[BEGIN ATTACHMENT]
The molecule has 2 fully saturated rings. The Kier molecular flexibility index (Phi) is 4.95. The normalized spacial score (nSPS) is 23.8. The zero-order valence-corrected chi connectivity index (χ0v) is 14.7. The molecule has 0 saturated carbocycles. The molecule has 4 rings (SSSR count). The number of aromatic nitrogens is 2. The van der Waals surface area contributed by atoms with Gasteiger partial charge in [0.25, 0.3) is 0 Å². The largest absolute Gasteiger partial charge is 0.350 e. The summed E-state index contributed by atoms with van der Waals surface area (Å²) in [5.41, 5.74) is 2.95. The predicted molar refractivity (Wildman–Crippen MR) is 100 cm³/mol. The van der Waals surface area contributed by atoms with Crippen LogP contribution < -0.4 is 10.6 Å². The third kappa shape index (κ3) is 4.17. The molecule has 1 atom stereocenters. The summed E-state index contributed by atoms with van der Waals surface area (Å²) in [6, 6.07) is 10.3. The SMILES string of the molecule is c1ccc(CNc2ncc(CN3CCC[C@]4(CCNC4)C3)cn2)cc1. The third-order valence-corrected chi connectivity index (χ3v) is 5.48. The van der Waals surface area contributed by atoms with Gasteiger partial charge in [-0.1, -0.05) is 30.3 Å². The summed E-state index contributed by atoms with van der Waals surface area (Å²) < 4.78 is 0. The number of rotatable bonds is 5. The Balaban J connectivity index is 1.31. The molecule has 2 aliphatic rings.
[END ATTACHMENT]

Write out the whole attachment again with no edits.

The molecule has 2 fully saturated rings. The Kier molecular flexibility index (Phi) is 4.95. The normalized spacial score (nSPS) is 23.8. The zero-order valence-corrected chi connectivity index (χ0v) is 14.7. The molecule has 0 saturated carbocycles. The molecule has 4 rings (SSSR count). The number of aromatic nitrogens is 2. The van der Waals surface area contributed by atoms with Gasteiger partial charge in [0.25, 0.3) is 0 Å². The largest absolute Gasteiger partial charge is 0.350 e. The summed E-state index contributed by atoms with van der Waals surface area (Å²) in [5.41, 5.74) is 2.95. The predicted molar refractivity (Wildman–Crippen MR) is 100 cm³/mol. The van der Waals surface area contributed by atoms with Crippen LogP contribution < -0.4 is 10.6 Å². The third kappa shape index (κ3) is 4.17. The molecule has 1 atom stereocenters. The summed E-state index contributed by atoms with van der Waals surface area (Å²) in [6, 6.07) is 10.3. The SMILES string of the molecule is c1ccc(CNc2ncc(CN3CCC[C@]4(CCNC4)C3)cn2)cc1. The third-order valence-corrected chi connectivity index (χ3v) is 5.48. The van der Waals surface area contributed by atoms with Gasteiger partial charge in [-0.1, -0.05) is 30.3 Å². The summed E-state index contributed by atoms with van der Waals surface area (Å²) < 4.78 is 0. The number of rotatable bonds is 5. The Balaban J connectivity index is 1.31. The molecule has 2 aliphatic rings.